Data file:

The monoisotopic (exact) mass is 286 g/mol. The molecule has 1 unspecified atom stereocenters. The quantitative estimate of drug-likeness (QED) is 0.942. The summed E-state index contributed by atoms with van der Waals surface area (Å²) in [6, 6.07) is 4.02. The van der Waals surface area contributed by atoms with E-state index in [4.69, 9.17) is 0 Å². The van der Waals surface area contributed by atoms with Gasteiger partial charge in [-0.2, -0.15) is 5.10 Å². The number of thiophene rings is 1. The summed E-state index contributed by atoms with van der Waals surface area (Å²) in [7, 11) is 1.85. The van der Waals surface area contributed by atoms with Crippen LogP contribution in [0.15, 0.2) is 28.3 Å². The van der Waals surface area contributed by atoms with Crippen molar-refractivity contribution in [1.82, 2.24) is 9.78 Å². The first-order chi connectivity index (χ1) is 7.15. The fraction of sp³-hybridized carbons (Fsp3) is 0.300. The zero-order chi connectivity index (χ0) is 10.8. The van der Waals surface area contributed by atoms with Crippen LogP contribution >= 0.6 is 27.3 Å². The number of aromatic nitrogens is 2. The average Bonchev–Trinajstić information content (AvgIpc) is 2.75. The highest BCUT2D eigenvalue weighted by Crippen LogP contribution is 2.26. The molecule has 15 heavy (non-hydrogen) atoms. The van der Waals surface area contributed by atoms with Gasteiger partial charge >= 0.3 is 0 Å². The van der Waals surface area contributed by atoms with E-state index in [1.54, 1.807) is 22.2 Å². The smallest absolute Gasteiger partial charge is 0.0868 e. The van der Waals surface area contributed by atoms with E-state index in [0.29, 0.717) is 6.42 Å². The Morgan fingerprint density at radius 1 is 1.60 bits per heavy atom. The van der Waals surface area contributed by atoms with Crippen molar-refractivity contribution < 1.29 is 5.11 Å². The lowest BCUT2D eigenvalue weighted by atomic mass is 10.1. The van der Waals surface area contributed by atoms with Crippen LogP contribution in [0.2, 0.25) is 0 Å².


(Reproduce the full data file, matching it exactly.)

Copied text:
The monoisotopic (exact) mass is 286 g/mol. The molecule has 1 unspecified atom stereocenters. The quantitative estimate of drug-likeness (QED) is 0.942. The summed E-state index contributed by atoms with van der Waals surface area (Å²) in [6, 6.07) is 4.02. The van der Waals surface area contributed by atoms with E-state index in [4.69, 9.17) is 0 Å². The van der Waals surface area contributed by atoms with Gasteiger partial charge in [-0.2, -0.15) is 5.10 Å². The number of thiophene rings is 1. The summed E-state index contributed by atoms with van der Waals surface area (Å²) in [7, 11) is 1.85. The van der Waals surface area contributed by atoms with Crippen LogP contribution in [0.15, 0.2) is 28.3 Å². The van der Waals surface area contributed by atoms with Crippen molar-refractivity contribution in [1.82, 2.24) is 9.78 Å². The first-order chi connectivity index (χ1) is 7.15. The fraction of sp³-hybridized carbons (Fsp3) is 0.300. The zero-order chi connectivity index (χ0) is 10.8. The van der Waals surface area contributed by atoms with Crippen LogP contribution >= 0.6 is 27.3 Å². The number of aromatic nitrogens is 2. The average Bonchev–Trinajstić information content (AvgIpc) is 2.75. The highest BCUT2D eigenvalue weighted by Crippen LogP contribution is 2.26. The molecule has 15 heavy (non-hydrogen) atoms. The van der Waals surface area contributed by atoms with Gasteiger partial charge >= 0.3 is 0 Å². The van der Waals surface area contributed by atoms with E-state index in [1.54, 1.807) is 22.2 Å². The smallest absolute Gasteiger partial charge is 0.0868 e. The van der Waals surface area contributed by atoms with E-state index in [0.29, 0.717) is 6.42 Å². The Morgan fingerprint density at radius 1 is 1.60 bits per heavy atom. The van der Waals surface area contributed by atoms with Crippen molar-refractivity contribution < 1.29 is 5.11 Å². The lowest BCUT2D eigenvalue weighted by atomic mass is 10.1. The van der Waals surface area contributed by atoms with Crippen LogP contribution in [0.2, 0.25) is 0 Å².